Pesticides in Beeswax: How Toxic Are They to Honey Bee Larvae?

Chemosphere, Article Number 132214

Pesticides accumulate in beeswax and pose a risk to the development of bee larvae. In an in vitro study, Agroscope evaluated the toxicity of pesticides in beeswax

Losses in honey bee (Apis mellifera) colonies are associated with many causes. Scarcity or insufficient quality of food, parasites and brood diseases, the quality of the queen and pesticides may all be contributory factors. The Varroa destructor mite and the viruses associated with it represent a major threat to honey bees. To control the parasite, beekeepers use veterinary medicinal products (VMPs) that can accumulate in the hive. In addition, bees can bring pesticides from agriculture into the colonies along with foraged pollen and nectar. Lipophilic pesticides – the class to which many VMPs and plant-protection products (PPPs) belong – accumulate mainly in the beeswax. One example is coumaphos – a pesticide authorised in some countries as a VMP for varroa mite control, or as a PPP. 

Pesticides in recycled beeswax

According to good beekeeping practice, the wax combs are replaced on a regular basis. Beekeepers melt the old combs to create new wax foundation sheets, which they place into the hives as templates for the bees to build new combs. During the recycling process, contaminants such as coumaphos remain in the wax and hence are also contained in the newly manufactured wax foundations. This can have an adverse effect on the health of the honey bees.

In vitro study confirms toxicity of pesticides in wax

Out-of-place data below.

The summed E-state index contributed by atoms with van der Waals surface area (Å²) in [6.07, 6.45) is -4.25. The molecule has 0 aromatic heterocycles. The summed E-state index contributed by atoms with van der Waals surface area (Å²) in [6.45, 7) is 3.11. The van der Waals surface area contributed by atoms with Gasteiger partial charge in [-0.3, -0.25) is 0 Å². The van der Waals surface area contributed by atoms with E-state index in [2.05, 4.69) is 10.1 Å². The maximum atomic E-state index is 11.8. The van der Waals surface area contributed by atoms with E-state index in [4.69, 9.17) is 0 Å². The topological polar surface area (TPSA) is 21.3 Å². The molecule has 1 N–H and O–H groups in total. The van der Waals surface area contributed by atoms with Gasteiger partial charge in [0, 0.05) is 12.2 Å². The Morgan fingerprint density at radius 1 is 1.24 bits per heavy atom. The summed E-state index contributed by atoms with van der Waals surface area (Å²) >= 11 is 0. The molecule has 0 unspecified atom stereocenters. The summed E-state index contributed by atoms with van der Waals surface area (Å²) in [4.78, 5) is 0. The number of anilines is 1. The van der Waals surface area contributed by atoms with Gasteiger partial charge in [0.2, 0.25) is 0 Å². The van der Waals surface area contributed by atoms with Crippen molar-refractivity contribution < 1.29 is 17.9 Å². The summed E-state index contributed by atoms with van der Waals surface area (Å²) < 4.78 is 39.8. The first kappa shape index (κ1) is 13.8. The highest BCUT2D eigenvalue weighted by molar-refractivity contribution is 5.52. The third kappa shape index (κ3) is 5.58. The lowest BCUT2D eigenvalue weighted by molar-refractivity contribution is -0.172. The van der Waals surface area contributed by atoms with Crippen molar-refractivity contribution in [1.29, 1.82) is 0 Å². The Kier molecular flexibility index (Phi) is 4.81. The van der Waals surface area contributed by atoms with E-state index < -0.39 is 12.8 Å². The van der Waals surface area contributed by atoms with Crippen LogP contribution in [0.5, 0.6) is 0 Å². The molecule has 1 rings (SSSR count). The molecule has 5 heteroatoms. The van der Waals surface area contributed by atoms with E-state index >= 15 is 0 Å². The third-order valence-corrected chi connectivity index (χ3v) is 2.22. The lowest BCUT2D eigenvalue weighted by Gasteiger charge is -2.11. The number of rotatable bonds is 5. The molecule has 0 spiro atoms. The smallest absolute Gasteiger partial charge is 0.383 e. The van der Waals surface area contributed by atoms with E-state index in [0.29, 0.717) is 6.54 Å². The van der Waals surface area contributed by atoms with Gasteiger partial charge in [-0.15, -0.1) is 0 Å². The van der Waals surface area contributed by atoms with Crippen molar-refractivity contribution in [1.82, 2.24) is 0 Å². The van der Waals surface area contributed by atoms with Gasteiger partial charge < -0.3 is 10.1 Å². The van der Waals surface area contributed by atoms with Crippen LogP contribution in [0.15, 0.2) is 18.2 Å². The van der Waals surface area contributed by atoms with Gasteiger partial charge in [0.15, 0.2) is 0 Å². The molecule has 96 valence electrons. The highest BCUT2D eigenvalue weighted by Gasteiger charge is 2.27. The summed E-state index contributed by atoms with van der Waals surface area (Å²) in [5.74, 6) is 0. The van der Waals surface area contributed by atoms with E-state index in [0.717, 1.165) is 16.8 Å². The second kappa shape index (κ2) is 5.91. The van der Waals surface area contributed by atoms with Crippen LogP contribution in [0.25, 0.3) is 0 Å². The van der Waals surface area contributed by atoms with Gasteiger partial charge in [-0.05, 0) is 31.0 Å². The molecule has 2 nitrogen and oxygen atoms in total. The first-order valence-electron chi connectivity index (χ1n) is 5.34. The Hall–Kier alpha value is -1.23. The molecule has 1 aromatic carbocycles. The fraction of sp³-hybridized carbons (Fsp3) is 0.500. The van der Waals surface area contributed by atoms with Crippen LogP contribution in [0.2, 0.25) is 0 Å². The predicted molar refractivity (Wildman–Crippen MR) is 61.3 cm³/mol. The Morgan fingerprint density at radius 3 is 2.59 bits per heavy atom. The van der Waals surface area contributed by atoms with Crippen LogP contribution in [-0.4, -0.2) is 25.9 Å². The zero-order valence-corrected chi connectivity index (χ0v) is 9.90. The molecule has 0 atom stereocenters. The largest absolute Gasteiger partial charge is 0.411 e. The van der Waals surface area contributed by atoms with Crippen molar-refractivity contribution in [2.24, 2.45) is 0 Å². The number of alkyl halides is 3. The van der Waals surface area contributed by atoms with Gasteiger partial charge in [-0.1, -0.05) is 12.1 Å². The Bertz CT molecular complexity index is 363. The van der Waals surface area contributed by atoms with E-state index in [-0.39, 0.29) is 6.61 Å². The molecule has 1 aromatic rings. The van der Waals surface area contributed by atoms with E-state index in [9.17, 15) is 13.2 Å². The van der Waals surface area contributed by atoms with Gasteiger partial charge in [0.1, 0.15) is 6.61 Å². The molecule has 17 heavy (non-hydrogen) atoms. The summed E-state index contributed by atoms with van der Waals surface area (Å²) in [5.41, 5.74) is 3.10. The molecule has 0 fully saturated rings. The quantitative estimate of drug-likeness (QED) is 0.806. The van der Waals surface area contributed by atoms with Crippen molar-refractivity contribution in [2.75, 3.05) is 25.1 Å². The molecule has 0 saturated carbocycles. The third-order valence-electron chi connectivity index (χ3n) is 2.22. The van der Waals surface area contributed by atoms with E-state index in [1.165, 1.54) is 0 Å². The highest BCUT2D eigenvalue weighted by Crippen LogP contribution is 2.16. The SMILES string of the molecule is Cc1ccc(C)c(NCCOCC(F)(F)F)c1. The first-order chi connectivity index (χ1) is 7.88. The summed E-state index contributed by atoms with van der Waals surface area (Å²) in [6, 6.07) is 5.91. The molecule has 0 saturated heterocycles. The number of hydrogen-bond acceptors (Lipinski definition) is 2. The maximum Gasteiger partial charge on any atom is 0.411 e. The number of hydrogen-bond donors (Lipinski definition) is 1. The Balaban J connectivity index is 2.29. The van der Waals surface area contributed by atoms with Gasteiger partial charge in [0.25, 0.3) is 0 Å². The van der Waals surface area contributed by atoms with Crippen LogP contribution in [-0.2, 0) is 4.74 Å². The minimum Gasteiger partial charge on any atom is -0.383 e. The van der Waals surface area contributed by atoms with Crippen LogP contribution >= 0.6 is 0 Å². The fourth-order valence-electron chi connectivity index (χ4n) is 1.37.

Although there are many studies on pesticides in beeswax, little is known about what concentrations pose a risk to honey bee development. Agroscope therefore conducted an in vitro study to determine the risk of pesticides in the wax to honey bee larvae. Coumaphos – a pesticide very frequently found in beeswax – served as the model substance.

In an initial test series, we examined the emergence rate of bees exposed at the larval stage to contaminated beeswax. Coumaphos concentrations in beeswax of up to 20 mg/kg showed no effect on the emergence rate. This was comparable to the control. With higher concentrations of coumaphos (30 to100 mg/kg), however, lower emergence rates were observed. Coumaphos concentrations of 30 mg/kg and upwards in the beeswax therefore have an adverse effect on the development of honey bee larvae.

Pesticides migrate from wax to larval jelly

In a second step, we tested whether coumaphos can pass from the beeswax to an artificial larval diet, and which concentrations are toxic to the larvae. Coumaphos migrated from the beeswax into the diet to approximately one fifth of the initial concentration in wax. Additional test series showed that coumaphos had a five times more toxic effect on the bee larva when supplemented into the diet as compared to exposure through wax. The reduced emergence rates at coumaphos levels in the wax of 30 mg/kg and upwards can therefore be explained by the oral exposure of the larvae.

Lower residue levels in Swiss beeswax

The latest analyses of Swiss beeswax show that residues due to varroatreatments are lower than in previous years. Nowadays, Swiss beekeepers mainly use organic acids for mite control that do not accumulate in the beeswax. This reduces the exposure of honey bee larvae to lipophilic varroatreatment agents.


  • The study serves as a model for estimating the risk of pesticides in beeswax to honey bees.
  • Coumaphos levels in the beeswax of 30mg/kg and upwards show a lethal effect on honey bee larvae.
  • It was also shown that coumaphos migrates from the beeswax to the larval jelly, and can thus adversely affect larval development.
  • At present, coumaphos residues up to a maximum of 4 mg/kg are being measured in Swiss beeswax, which is well under the damage limit of 30 mg/kg.
  • Organic acids that do not accumulate in beeswax are an alternative means of controlling the varroa mite.
To the archive